The women’s movement will forever be ongoing, the fight for equal rights, pay, treatment will not stop until women will be treated equally.
In the early 20th century, the focus of middle to upper class women in the UK was to gain the parliamentary suffrage. There were two different groups with two different means to gain the vote. The National Union of Women’s Suffrage Societies’ (NUWSS) aim was obtain the vote via peaceful and legal channels, such as petitions and Bills through parliament. On the other hand, the Women’s Social and Political Union (WSPU) were more militant in their approach to campaigning, with the slogan ‘deeds not words’. This split already put a strain on the cause, especially as WSPU were constantly ridiculed by the press and parliament. The strain meant that the cause was deemed unworthy by those who voted against the cause, particularly as the women of WSPU were acting unladylike.
This post is going to look at the protest on 18th of November 1910 that resulted in a Black Friday. The protest had 400 women of WSPU, led by Emmeline Pankhurst and Princess Sophia Duleep Singh, against the recent announcement from newly elected Prime Minister Asquith that ‘there would be no more time ‘to a Bill which would give the vote to some women’. This announcement encouraged women of WSPU to peacefully (though this is disputed) march to parliament to voice their disagreement on Asquith’s statement and carried banners with statements such as ‘No more shuffling, carry the Bill’ and ‘Down with the Premier’s veto’.
By the time they reached parliament, they were met with many groups of policemen. As the protesters attempted to speak out and reach parliament, different accounts suggest that the policemen attacked and hit them with batons. More extreme accounts note that the policemen also dragged suffragettes to side streets and sexually assaulted them. There were many assaults on the suffragettes, and many were also arrested, they include Mary Taylor, granddaughter of John Stuart Mill, and Helen Craggs, daughter of Sir John Craggs. The government attempted to hide this dispute but The Mirror published a photograph of suffragette Ada Wright being attacked by a policeman as she laid on the floor covering her face. Despite this photograph as evidence of the attack, The Times published an article praising the police on ‘carrying their duty’, and noted that the police themselves were attacked by the suffragettes. However, the article tells of Lady Stout, the wife of the Chief Justice for New Zealand, and her experience of the demonstration. Her words were:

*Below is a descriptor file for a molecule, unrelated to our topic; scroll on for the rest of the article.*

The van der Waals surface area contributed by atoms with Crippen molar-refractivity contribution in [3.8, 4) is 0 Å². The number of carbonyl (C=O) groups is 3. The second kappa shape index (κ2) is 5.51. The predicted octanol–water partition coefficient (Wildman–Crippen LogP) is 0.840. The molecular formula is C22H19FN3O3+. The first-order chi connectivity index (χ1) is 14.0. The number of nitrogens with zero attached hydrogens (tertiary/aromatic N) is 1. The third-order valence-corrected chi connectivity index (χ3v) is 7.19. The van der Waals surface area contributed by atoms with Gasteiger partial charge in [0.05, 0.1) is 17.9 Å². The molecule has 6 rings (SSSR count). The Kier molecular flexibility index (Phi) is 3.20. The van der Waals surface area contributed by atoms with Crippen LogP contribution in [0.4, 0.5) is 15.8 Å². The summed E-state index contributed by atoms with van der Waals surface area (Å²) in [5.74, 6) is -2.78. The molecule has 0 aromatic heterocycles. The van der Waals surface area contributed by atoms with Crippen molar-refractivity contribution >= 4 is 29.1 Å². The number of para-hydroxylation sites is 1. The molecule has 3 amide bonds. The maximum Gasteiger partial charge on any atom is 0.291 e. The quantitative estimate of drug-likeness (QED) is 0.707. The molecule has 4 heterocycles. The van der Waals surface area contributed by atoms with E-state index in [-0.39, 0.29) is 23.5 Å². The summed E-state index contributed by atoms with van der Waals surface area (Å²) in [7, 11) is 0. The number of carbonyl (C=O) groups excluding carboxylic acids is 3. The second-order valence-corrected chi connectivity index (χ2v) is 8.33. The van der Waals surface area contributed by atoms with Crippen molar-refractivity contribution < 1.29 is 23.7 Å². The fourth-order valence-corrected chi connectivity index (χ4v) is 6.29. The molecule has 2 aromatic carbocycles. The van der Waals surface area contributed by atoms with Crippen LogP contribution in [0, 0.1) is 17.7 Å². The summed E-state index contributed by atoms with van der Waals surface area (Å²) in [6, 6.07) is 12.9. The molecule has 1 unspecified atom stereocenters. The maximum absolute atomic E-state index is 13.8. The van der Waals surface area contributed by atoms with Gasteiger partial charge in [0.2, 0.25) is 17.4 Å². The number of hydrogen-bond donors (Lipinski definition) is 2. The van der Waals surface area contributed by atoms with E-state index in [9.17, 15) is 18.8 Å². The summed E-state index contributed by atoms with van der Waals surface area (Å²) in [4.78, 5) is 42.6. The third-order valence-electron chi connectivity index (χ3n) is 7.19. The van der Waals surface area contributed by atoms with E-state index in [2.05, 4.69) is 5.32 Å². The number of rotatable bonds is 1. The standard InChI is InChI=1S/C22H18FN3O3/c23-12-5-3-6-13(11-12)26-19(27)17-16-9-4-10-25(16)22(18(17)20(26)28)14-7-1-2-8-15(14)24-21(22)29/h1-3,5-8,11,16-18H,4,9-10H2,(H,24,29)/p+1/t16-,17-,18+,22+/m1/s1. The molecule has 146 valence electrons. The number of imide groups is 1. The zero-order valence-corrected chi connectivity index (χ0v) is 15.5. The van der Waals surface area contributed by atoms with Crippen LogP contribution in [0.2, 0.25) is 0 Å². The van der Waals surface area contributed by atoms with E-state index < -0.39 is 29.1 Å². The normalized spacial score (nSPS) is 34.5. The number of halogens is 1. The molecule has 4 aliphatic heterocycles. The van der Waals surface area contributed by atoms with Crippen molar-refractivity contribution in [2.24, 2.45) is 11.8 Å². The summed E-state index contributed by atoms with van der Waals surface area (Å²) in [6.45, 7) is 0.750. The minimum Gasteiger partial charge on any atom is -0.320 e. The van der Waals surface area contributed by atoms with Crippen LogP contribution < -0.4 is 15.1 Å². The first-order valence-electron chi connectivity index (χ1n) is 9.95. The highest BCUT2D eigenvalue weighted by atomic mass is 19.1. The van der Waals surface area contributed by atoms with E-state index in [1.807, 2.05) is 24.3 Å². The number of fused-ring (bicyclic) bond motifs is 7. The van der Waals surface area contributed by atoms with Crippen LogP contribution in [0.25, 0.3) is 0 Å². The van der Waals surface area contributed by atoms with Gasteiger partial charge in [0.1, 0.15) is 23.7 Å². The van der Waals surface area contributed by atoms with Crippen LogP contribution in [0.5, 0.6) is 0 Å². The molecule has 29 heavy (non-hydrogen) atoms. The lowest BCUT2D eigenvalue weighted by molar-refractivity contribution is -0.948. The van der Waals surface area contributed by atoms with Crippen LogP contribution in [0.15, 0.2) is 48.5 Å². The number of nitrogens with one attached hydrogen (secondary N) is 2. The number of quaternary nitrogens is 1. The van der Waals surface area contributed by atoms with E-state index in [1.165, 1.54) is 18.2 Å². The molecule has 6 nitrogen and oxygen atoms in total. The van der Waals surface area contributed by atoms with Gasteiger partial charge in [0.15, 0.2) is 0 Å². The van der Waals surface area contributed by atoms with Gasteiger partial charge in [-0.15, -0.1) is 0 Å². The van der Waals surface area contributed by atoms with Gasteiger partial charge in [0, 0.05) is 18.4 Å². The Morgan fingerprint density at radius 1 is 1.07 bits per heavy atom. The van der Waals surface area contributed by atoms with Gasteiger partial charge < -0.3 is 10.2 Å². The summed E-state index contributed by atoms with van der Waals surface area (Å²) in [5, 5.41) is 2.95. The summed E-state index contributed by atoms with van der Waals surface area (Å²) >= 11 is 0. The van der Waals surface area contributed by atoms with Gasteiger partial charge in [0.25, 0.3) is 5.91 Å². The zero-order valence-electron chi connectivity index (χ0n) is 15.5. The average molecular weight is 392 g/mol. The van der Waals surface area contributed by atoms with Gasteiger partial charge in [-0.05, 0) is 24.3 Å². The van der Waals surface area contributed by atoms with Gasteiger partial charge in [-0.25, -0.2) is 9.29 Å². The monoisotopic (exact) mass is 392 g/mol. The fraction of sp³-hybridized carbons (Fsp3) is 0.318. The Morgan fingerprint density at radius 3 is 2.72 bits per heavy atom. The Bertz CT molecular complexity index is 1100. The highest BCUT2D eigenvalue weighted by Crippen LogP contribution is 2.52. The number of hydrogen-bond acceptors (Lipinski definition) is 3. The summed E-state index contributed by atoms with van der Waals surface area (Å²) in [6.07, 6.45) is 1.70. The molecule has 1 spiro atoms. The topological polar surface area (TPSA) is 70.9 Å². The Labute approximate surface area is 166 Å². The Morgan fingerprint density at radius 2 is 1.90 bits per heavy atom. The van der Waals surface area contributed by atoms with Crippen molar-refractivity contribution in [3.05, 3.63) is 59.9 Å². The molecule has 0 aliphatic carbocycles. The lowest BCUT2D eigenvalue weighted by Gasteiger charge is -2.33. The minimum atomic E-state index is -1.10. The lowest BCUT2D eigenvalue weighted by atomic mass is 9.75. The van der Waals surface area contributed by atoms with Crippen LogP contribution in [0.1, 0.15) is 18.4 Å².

‘policemen who met the women were the roughest, bloated-looking people she had ever seen in her life’ – Lady Stout
This quote from a senior figure brings worthiness to the cause, as the women were treated terribly despite their peacefulness.
In what way did Black Friday contribute to the cause that the suffragettes, and to an extent the suffragists, were fighting for? Using Tilly’s social movement theory, we’ll look at whether or not the suffragettes who suffered the event of Black Friday. Historically, the WSPU were known for being violent, removing the worthiness of the cause and the work of the suffragists who worked through petitions and other peaceful means. The event of Black Friday, its media response and the photographs published did in fact retrieve some worthiness, as the women were unfairly treated and many were abused. Ultimately, though, the real cause of the women’s suffrage movement gaining worthiness was the work the women did during WWI. The Unity of the suffragette movement was severely lacking, as there was a major split between WSPU and NUWSS, restricting in how much work the two factions could do without ruining the reputation and cause of votes for women. The Numbers were significant, as NUWSS had 50,000 members and ‘at its peak’, WSPU had 2,000 militant members. These numbers suggest that the movement was popular within women. However, it was known that the movement was for middle to upper class, and ignored working class women. The Commitment of the suffragettes and suffragists was also strong, as the suffragists had over 1500 signatures on one petition in 1866, and many suffragettes were committed to their cause in a militant way, with many being arrested, put in prison, and often force fed.
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